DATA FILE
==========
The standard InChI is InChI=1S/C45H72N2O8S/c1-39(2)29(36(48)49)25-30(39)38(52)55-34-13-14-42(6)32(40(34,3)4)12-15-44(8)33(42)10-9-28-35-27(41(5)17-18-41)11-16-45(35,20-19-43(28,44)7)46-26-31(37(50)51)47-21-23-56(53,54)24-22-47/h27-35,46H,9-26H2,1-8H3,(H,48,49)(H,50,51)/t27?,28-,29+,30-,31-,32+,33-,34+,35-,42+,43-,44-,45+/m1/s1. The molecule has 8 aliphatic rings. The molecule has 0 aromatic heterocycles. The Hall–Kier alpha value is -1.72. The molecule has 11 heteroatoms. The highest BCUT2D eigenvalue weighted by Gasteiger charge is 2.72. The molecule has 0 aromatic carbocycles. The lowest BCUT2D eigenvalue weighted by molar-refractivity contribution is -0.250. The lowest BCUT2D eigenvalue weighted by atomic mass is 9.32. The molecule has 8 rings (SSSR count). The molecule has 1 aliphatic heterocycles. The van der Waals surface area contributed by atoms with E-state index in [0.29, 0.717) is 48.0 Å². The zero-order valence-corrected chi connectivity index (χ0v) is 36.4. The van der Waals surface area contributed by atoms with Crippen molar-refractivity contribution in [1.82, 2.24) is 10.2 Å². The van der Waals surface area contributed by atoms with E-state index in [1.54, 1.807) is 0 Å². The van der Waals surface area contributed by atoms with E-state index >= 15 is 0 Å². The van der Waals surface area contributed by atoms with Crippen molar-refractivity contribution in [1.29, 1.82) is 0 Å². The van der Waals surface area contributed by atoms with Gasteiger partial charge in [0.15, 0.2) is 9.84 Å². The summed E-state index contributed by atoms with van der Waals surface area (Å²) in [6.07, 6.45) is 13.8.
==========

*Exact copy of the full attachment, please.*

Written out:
The standard InChI is InChI=1S/C45H72N2O8S/c1-39(2)29(36(48)49)25-30(39)38(52)55-34-13-14-42(6)32(40(34,3)4)12-15-44(8)33(42)10-9-28-35-27(41(5)17-18-41)11-16-45(35,20-19-43(28,44)7)46-26-31(37(50)51)47-21-23-56(53,54)24-22-47/h27-35,46H,9-26H2,1-8H3,(H,48,49)(H,50,51)/t27?,28-,29+,30-,31-,32+,33-,34+,35-,42+,43-,44-,45+/m1/s1. The molecule has 8 aliphatic rings. The molecule has 0 aromatic heterocycles. The Hall–Kier alpha value is -1.72. The molecule has 11 heteroatoms. The highest BCUT2D eigenvalue weighted by Gasteiger charge is 2.72. The molecule has 0 aromatic carbocycles. The lowest BCUT2D eigenvalue weighted by molar-refractivity contribution is -0.250. The lowest BCUT2D eigenvalue weighted by atomic mass is 9.32. The molecule has 8 rings (SSSR count). The molecule has 1 aliphatic heterocycles. The van der Waals surface area contributed by atoms with E-state index in [0.29, 0.717) is 48.0 Å². The zero-order valence-corrected chi connectivity index (χ0v) is 36.4. The van der Waals surface area contributed by atoms with Crippen molar-refractivity contribution in [1.82, 2.24) is 10.2 Å². The van der Waals surface area contributed by atoms with E-state index in [1.54, 1.807) is 0 Å². The van der Waals surface area contributed by atoms with E-state index >= 15 is 0 Å². The van der Waals surface area contributed by atoms with Crippen molar-refractivity contribution in [1.29, 1.82) is 0 Å². The van der Waals surface area contributed by atoms with Gasteiger partial charge in [0.15, 0.2) is 9.84 Å². The summed E-state index contributed by atoms with van der Waals surface area (Å²) in [6.07, 6.45) is 13.8.